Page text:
Plattsburgh, NY

                                                                                                                                                                         

RABIES PROGRAM

             


The Clinton County Rabies Program

Rabies is a deadly disease caused by a virus that attacks the central nervous system. The virus is present in saliva and nervous tissue of the rabid animal. The Center for Disease Control defines rabies as a preventable viral disease of mammals most often transmitted through the bite of a rabid animal. The vast majority of rabies cases reported to the Centers for Disease Control and Prevention (CDC) each year occur in wild animals like raccoons, skunks, bats, and foxes. Domestic animals account for less than 10% of the reported rabies cases, with cats, cattle, and dogs most often reported rabid.

The Clinton County Health department provides education and services to the community, to assist in control and prevention of this deadly disease.
 


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What is Rabies?

Per the Center for Disease Control, rabies is a virus that infects the central nervous system, causing encephalopathy and ultimately death. Early symptoms of rabies in humans are nonspecific, consisting of fever, headache, and general malaise. As the disease progresses, neurological symptoms appear and may include insomnia, anxiety, confusion, slight or partial paralysis, excitation, hallucinations, agitation, hypersalivation, difficulty swallowing, and hydrophobia (fear of water). Death usually occurs within days of the onset of symptoms.


What Animals Can Get Rabies?

• Most frequently seen in wildlife such as raccoons, bats, skunks and foxes
• Pets and livestock can get rabies if they are not vaccinated
• Occasionally reported in deer and woodchucks
• Very rarely in rabbits and rodents (mice, squirrels, chipmunks, hamsters, etc.)
• Never in birds, snakes, fish, lizards or insects

All mammals, including humans, can be infected with rabies


What Are The Signs Of Rabies?

• Change in behavior
• Staggering
• Convulsions
• Choking
• Frothing at the mouth
• Paralysis
• Most animals die within 1 week of showing signs of rabies


How Do People Become Exposed to Rabies?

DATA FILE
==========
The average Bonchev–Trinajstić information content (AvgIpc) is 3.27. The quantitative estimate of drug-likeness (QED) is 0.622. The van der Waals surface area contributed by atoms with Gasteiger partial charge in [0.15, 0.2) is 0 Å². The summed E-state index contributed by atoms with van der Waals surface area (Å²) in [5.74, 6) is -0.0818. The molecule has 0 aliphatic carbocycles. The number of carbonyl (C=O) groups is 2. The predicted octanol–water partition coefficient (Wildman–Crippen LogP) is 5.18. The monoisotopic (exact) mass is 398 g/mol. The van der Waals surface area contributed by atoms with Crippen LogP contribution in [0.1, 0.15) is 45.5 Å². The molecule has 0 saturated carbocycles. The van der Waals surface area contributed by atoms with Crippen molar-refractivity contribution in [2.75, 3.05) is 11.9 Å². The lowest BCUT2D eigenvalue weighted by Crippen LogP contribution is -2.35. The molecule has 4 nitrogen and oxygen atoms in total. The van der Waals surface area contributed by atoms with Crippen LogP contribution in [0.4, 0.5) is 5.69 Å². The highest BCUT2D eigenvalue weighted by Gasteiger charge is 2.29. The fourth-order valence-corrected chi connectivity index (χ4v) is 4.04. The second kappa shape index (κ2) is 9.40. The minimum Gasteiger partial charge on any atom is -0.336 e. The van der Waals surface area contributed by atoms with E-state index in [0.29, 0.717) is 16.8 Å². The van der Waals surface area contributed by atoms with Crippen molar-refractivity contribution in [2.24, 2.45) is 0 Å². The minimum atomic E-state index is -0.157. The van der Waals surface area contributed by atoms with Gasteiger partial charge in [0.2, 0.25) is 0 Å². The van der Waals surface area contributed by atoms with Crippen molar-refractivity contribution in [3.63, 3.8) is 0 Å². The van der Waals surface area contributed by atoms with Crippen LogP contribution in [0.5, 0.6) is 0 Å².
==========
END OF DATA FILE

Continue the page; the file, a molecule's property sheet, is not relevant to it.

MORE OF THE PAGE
• Usually by being bitten by infected animal
• Scratches may also transmit rabies if contaminated with saliva
• Saliva from a rabid animal contacts mucous membranes or open wounds
• Bat Exposures Include situations where there is a reasonable probability that a bite, scratch or mucous membrane exposure occurred:
• All bites, scratches, mucous membrane exposure
• Direct skin contact
• Sleeping person with bat in the same room
• Adult finds a bat in a room or in close proximity to a young child, mentally disabled or intoxicated person

In all circumstances where there is any question about bat exposure CAPTURE THE BAT and call the local health department

Click here for the external link to NY State Department of Health "bat exposure and capture" information


What Should I do if I am Exposed to Rabies?

Seek medical treatment immediately
Consult the Clinton County Health department with the details surrounding the animal and your exposure


What can people do to protect themselves against rabies?

• Don’t feed or handle wild or stray animals
• Vaccinate pets and livestock
• Don’t attract wild animals to your property
• Teach children not to touch any animal they don’t know
• Maintain buildings to keep bats out
• Report all bites or exposures to the Health Department


Protect Your Pet From Rabies

Remember, your dog or cat can be vaccinated for rabies when it turns 3 months of age. One year after the first dose, your pet requires a booster, which is then good for three years. For the rest of your pet's life, it should have a booster shot every three years.


What Services Are Available?

Investigate animal (mammal) bites and exposures (to determine if a person was exposed to rabies).
Arrange rabies testing for animals.
Oral vaccination program for wildlife.
Organize Rabies Clinic Schedules.
Investigate bat exposure.
Send Bat Proofing Techniques to homeowners.
Provide educational material to the public.


H
ow Much Does it Cost?

All services are free to Clinton County residents


Contact Us

NOTE: All animal bites need to be reported, no matter how minor. Click here to download the "reporting an animal bite" document.

To receive more information, or report any animal bite call or visit us at:

Clinton County Health Department
Environmental Unit
135 Margaret Street
Plattsburgh, NY 12901
Tel: (518) 565-4870
Fax: (518) 565-4843
 

                                                                          

               

 

 

 

 

 

 

 

 

 

 

 

 

 

 

           
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Clinton County does not discriminate on the basis of race, color, national origin, sex, sexual orientation, religion, age or disability in employment or the provision
of services. The information on the Clinton County Health Department website is for educational purposes only. Nothing on the pages of this site shall be construed
as medical, fitness, dietetic, or other professional advice. This information is based on current beliefs among researchers and research studies published in the
current scientific literature. Clinton County is not responsible for, nor does it necessarily endorse any content on external web links.

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